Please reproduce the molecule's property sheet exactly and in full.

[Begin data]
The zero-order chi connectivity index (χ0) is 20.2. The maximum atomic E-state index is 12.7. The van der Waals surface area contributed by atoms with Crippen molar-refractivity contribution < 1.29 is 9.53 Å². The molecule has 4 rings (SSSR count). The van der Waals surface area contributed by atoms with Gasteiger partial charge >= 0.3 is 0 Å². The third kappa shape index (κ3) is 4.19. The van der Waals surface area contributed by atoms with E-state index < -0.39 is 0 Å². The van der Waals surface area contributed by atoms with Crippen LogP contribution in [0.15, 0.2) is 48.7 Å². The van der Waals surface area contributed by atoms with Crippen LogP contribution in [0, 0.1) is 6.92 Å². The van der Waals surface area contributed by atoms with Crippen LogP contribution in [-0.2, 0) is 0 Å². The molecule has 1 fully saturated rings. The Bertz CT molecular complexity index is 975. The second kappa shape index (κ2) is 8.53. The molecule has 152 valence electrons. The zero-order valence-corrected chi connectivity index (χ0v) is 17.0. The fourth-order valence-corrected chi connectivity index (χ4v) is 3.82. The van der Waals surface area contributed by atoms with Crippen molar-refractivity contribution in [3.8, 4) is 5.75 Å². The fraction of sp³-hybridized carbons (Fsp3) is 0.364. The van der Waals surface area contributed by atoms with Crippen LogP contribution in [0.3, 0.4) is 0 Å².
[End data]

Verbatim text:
The zero-order chi connectivity index (χ0) is 20.2. The maximum atomic E-state index is 12.7. The van der Waals surface area contributed by atoms with Crippen molar-refractivity contribution < 1.29 is 9.53 Å². The molecule has 4 rings (SSSR count). The van der Waals surface area contributed by atoms with Gasteiger partial charge >= 0.3 is 0 Å². The third kappa shape index (κ3) is 4.19. The van der Waals surface area contributed by atoms with E-state index < -0.39 is 0 Å². The van der Waals surface area contributed by atoms with Crippen LogP contribution in [0.15, 0.2) is 48.7 Å². The van der Waals surface area contributed by atoms with Crippen LogP contribution in [0, 0.1) is 6.92 Å². The van der Waals surface area contributed by atoms with Crippen LogP contribution in [-0.2, 0) is 0 Å². The molecule has 1 fully saturated rings. The Bertz CT molecular complexity index is 975. The second kappa shape index (κ2) is 8.53. The molecule has 152 valence electrons. The zero-order valence-corrected chi connectivity index (χ0v) is 17.0. The fourth-order valence-corrected chi connectivity index (χ4v) is 3.82. The van der Waals surface area contributed by atoms with Crippen molar-refractivity contribution in [3.8, 4) is 5.75 Å². The fraction of sp³-hybridized carbons (Fsp3) is 0.364. The van der Waals surface area contributed by atoms with Crippen LogP contribution in [0.3, 0.4) is 0 Å².